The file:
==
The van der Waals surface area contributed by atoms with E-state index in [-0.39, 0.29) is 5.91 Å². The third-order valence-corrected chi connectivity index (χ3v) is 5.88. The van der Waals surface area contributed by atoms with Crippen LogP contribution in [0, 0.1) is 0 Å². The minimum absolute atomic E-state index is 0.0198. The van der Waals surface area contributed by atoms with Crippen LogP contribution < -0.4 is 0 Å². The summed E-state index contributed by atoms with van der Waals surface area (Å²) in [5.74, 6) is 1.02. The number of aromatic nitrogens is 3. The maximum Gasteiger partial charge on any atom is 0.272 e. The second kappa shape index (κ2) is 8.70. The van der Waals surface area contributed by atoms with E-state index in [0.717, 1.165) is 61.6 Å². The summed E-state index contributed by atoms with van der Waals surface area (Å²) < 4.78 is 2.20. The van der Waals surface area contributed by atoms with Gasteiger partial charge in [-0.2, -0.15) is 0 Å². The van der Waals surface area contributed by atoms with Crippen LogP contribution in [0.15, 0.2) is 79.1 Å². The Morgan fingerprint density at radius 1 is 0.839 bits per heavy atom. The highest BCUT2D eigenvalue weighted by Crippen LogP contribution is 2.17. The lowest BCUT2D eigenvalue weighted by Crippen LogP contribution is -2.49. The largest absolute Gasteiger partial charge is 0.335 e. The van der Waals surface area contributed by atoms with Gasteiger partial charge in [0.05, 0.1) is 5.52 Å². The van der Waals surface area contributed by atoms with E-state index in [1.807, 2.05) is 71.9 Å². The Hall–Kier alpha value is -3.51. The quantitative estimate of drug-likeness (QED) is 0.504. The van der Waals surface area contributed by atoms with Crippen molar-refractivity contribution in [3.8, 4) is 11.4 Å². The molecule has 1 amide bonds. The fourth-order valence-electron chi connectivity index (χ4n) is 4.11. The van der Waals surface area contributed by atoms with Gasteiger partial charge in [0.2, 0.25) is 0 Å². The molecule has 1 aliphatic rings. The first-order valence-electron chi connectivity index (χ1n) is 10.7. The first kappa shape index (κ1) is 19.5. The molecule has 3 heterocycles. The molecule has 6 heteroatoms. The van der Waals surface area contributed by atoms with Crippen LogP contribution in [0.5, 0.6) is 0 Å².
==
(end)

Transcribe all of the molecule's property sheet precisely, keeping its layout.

The van der Waals surface area contributed by atoms with E-state index in [-0.39, 0.29) is 5.91 Å². The third-order valence-corrected chi connectivity index (χ3v) is 5.88. The van der Waals surface area contributed by atoms with Crippen LogP contribution in [0, 0.1) is 0 Å². The minimum absolute atomic E-state index is 0.0198. The van der Waals surface area contributed by atoms with Crippen LogP contribution < -0.4 is 0 Å². The summed E-state index contributed by atoms with van der Waals surface area (Å²) in [5.74, 6) is 1.02. The number of aromatic nitrogens is 3. The maximum Gasteiger partial charge on any atom is 0.272 e. The second kappa shape index (κ2) is 8.70. The van der Waals surface area contributed by atoms with E-state index in [0.717, 1.165) is 61.6 Å². The summed E-state index contributed by atoms with van der Waals surface area (Å²) < 4.78 is 2.20. The van der Waals surface area contributed by atoms with Gasteiger partial charge in [-0.2, -0.15) is 0 Å². The van der Waals surface area contributed by atoms with Crippen LogP contribution in [0.15, 0.2) is 79.1 Å². The Morgan fingerprint density at radius 1 is 0.839 bits per heavy atom. The highest BCUT2D eigenvalue weighted by Crippen LogP contribution is 2.17. The lowest BCUT2D eigenvalue weighted by Crippen LogP contribution is -2.49. The largest absolute Gasteiger partial charge is 0.335 e. The van der Waals surface area contributed by atoms with Gasteiger partial charge in [0.05, 0.1) is 5.52 Å². The van der Waals surface area contributed by atoms with E-state index in [1.807, 2.05) is 71.9 Å². The Hall–Kier alpha value is -3.51. The quantitative estimate of drug-likeness (QED) is 0.504. The van der Waals surface area contributed by atoms with Crippen molar-refractivity contribution in [3.8, 4) is 11.4 Å². The molecule has 1 amide bonds. The fourth-order valence-electron chi connectivity index (χ4n) is 4.11. The van der Waals surface area contributed by atoms with Gasteiger partial charge in [0.2, 0.25) is 0 Å². The molecule has 1 aliphatic rings. The first-order valence-electron chi connectivity index (χ1n) is 10.7. The first kappa shape index (κ1) is 19.5. The molecule has 3 heterocycles. The molecule has 6 heteroatoms. The van der Waals surface area contributed by atoms with Crippen LogP contribution in [0.5, 0.6) is 0 Å².